There are two types of liquidations – Compulsory (by the court) and Voluntary.
Liquidation ensures that the company’s affairs are closed down in an orderly manner.
Voluntary liquidation comprises of two distinct categories:
A Creditors Voluntary Liquidation (“CVL”) is more common and occurs when a business is insolvent and has no viability. Directors should consider this option if they want to avoid the risk of wrongful trading.
A Members Voluntary Liquidation (“MVL”) is appropriate when there are sufficient assets to cover all liabilities in full. An MVL involves the directors swearing a statement, known as a declaration of solvency, to say the company will be able to pay all its debts within a period not exceeding twelve months.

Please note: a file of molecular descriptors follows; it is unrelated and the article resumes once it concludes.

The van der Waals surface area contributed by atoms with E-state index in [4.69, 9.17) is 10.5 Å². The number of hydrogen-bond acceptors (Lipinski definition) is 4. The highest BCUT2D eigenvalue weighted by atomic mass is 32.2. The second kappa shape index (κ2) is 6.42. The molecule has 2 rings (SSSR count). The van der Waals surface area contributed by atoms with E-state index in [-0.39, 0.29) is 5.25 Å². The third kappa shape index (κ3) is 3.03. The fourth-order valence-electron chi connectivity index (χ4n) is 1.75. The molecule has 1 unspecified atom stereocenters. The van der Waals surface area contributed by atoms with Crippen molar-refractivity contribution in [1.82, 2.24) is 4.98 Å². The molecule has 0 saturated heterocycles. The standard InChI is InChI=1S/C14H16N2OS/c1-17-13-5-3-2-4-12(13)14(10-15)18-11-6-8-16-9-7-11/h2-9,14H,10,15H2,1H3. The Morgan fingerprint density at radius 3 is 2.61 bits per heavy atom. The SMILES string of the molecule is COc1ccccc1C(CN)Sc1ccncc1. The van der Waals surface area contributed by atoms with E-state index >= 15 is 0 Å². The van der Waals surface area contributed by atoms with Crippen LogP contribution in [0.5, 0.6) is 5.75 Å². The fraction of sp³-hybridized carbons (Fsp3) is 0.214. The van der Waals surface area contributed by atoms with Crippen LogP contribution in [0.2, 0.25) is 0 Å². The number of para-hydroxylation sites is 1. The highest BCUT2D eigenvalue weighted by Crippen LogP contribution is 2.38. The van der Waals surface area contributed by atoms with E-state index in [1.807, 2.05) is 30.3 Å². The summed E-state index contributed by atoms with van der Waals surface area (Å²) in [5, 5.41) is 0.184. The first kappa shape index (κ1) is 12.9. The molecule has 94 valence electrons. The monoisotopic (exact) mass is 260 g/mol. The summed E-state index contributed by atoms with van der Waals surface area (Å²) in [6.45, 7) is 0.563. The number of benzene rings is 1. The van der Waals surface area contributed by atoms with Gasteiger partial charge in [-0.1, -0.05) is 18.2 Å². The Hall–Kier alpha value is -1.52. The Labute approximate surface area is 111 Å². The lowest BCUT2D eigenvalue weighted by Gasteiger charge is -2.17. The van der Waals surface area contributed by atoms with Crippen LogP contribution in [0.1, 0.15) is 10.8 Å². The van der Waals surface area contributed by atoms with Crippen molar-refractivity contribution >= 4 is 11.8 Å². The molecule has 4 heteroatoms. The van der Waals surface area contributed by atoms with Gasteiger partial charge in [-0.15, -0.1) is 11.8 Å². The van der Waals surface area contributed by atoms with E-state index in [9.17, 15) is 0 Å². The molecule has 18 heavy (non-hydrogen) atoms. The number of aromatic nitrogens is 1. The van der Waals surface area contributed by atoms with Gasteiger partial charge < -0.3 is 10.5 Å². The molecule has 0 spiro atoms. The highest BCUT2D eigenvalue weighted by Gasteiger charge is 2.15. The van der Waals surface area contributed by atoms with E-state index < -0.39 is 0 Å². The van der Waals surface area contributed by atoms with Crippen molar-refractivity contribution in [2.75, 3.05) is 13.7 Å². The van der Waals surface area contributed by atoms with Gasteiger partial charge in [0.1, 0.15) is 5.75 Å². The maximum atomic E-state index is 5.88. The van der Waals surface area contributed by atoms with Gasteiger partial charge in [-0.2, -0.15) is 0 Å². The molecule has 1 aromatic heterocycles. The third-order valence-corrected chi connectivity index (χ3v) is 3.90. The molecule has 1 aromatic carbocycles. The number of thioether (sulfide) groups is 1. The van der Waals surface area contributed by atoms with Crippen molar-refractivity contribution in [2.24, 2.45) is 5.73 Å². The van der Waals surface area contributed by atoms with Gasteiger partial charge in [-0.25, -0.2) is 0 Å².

Compulsory liquidation is a court-directed method of winding up a company.
It is often the result of a creditor being unsuccessful in recovering their debts.
The court will issue a Winding Up Order if the company is unable to pay its debts because of one of the following:
- The value of total liabilities exceeds the value of total assets
- A statutory demand greater than £750 remains unpaid for 21 days
- The company has not satisfied a previous judgement
- The company has decided that it should be wound up by the Court
- That it is just and equitable to wind up the company
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